Dissociating therapeutic effects of exercise and environmental enrichment in mouse models of serotonergic dysfunction
AffiliationFlorey Department of Neuroscience and Mental Health
Document TypePhD thesis
Access StatusOpen Access
© 2017 Dr Jake Rogers
Serotonergic (5-HTergic) signaling is implicated in the manifestation of psychiatric disorders and regulates hippocampus-dependent cognitive and emotional processing that can underpin them. Clinical evidence indicates that serotonin 1A receptor (5-HT1AR) and serotonin transporter (5-HTT) gene polymorphisms are associated with anxiety disorders and deficits in cognition. In animal models, exercise and environmental enrichment (EE) can change emotionality-related behaviours as well as enhance some aspects of cognition. We aimed to determine the therapeutic effects of exercise versus EE (which does not include running wheels) on constitutive 5-HT1AR and 5-HTT knock-out (KO) mice phenotypes. 5-HT1AR KO mice have an anxiety-like phenotype as well as hippocampus-dependent learning and memory deficits. In addition to increased anxiety-like behaviour, 5-HTT KO mice also have a depression-like phenotype. The Morris water maze (MWM) is one of the most widely cited behavioural tasks in neuroscience. It measures the capability of the hippocampus to create a viewpoint invariant cognitive map of a distal cue array to find a hidden platform escape goal. Using a Matlab classification algorithm of the search strategy utilised to find the escape during MWM spatial learning, we have shown that increases in the odds of more hippocampus-dependent (allocentric) strategy selection is the key measure indicating the formation of this map to the escape location. Furthermore, using this measure we demonstrated a novel cognitive enhancement due to exercise (but not EE) for the first time. We also showed that 5-HT1AR KO mice had a significant reduction in the likelihood of an allocentric strategy selection. This deficit provides a novel explanation for their impaired long-term memory on the MWM retention probe. Strikingly, we found that these increases in spatial strategy selection through exercise corrected the long-term spatial memory deficits displayed by the 5-HT1AR KO mice. Assessing emotionality-related behaviours in both models dissociated further therapeutic effects of exercise from EE. Exercise (but not EE) had an antidepressant-like effect in 5-HTT KO mice, rescuing their deficit on the forced-swim test. In contrast, our EE paradigm (but not exercise access) reduced anxiety-like behaviours in both 5-HT1AR and 5-HTT KO mice. Furthermore, we report that 5-HTT KO mice had impaired synaptic plasticity by measuring long term potentiation (LTP) in the hippocampus and exercise also rescued this deficit. Exercise elicited robust increases in adult-born cell survival in wild-type (WT) mice. Exercising 5-HTT KO mice did also have increased adult-born cell survival but had a 3-fold decrease in the level compared to exercising WT mice. LTP and adult neurogenesis are both hypothesised to contribute to antidepressant effects, so our study adds support to the hypothesis that LTP and neurogenesis changes drive the antidepressant-like effect of exercise in 5-HTT KO mice. Surprisingly, in 5-HTT HET mice exercise induced a deficit in LTP compared to WT control mice and there were no exercise-induced increases in adult-born cell survival. 5-HTT HET mice in the standard-housing condition displayed enhanced cognitive flexibility and this behaviour was not present in exercising 5-HTT HET mice. Prevalent 5-HT1AR or 5-HTT targeted drugs are established treatments in various psychiatric disorders. Functional polymorphisms in both the 5-HT1AR and the 5-HTT genes are associated with increased risk of developing various psychiatric disorders as well as with increased insensitivity to their unique sets of targeted pharmacology. Unfortunately, for this and for other reasons, not all patients have efficacious responses to these established interventions, so novel therapies are required. The therapeutic effects of exercise and EE we uncovered do not seem to require one of either the 5-HT1AR or the 5-HTT, although further mechanistic studies are required to substantiate that conclusion. Therefore, the preclinical evidence contained herein adds support for clinically employing analogous environmental manipulations, such as brief durations of cognitive-behavioural therapy and/or exercise regimes, as viable therapeutic alternatives for such patients.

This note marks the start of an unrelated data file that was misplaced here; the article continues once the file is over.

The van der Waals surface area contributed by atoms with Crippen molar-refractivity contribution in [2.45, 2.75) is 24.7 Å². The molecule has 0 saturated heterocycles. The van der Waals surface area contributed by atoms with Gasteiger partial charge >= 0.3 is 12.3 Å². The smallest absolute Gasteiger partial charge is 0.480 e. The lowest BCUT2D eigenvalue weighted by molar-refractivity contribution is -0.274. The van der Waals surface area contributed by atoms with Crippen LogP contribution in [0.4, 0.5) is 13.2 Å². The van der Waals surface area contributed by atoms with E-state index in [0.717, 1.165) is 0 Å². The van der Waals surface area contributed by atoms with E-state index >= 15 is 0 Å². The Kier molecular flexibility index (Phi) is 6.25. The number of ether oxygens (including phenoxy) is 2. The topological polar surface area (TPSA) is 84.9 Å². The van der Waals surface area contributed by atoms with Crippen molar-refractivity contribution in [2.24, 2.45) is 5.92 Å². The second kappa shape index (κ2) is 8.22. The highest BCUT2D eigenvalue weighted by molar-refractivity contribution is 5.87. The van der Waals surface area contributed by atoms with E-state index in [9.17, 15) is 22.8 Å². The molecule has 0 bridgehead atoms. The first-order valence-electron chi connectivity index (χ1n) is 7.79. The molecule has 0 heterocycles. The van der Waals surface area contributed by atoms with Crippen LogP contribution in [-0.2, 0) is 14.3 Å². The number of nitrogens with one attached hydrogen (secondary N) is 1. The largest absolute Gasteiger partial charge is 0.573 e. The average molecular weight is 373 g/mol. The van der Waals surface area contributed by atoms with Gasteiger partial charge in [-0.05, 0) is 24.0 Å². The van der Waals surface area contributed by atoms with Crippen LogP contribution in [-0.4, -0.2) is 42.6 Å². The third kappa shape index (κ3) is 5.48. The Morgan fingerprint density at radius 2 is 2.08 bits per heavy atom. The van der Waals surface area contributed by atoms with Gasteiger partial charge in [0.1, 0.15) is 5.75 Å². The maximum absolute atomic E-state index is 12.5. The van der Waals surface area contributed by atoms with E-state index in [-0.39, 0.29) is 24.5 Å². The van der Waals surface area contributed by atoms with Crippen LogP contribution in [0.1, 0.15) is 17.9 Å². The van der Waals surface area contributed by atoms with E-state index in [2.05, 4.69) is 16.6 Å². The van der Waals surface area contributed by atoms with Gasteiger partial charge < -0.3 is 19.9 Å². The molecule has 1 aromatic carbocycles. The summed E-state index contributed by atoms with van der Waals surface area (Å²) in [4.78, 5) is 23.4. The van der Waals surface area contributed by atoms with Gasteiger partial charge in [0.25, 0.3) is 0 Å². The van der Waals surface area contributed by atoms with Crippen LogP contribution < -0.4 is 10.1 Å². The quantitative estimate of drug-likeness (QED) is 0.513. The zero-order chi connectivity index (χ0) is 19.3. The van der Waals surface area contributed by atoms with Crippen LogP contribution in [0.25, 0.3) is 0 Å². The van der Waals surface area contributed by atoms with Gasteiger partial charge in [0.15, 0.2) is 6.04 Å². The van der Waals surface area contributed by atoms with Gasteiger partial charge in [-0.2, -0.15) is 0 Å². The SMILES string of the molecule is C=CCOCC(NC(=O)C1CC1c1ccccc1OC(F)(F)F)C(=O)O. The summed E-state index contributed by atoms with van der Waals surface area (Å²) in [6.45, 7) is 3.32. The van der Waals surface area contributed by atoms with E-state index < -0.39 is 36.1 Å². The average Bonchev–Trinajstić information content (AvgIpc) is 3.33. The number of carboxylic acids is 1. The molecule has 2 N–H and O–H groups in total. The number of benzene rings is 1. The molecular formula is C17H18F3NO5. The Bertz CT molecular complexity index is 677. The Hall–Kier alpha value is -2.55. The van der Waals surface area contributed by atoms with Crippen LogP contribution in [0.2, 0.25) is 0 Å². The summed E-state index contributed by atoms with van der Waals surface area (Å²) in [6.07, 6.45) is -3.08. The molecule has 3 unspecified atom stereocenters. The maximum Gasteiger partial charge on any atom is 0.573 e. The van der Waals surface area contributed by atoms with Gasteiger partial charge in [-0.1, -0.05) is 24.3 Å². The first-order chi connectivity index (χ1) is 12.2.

Keywordsserotonin; exercise; environmental enrichment; hippocampus; cognition; depression; anxiety; gene-environment interactions; serotonin transporter; serotonin 1A receptor
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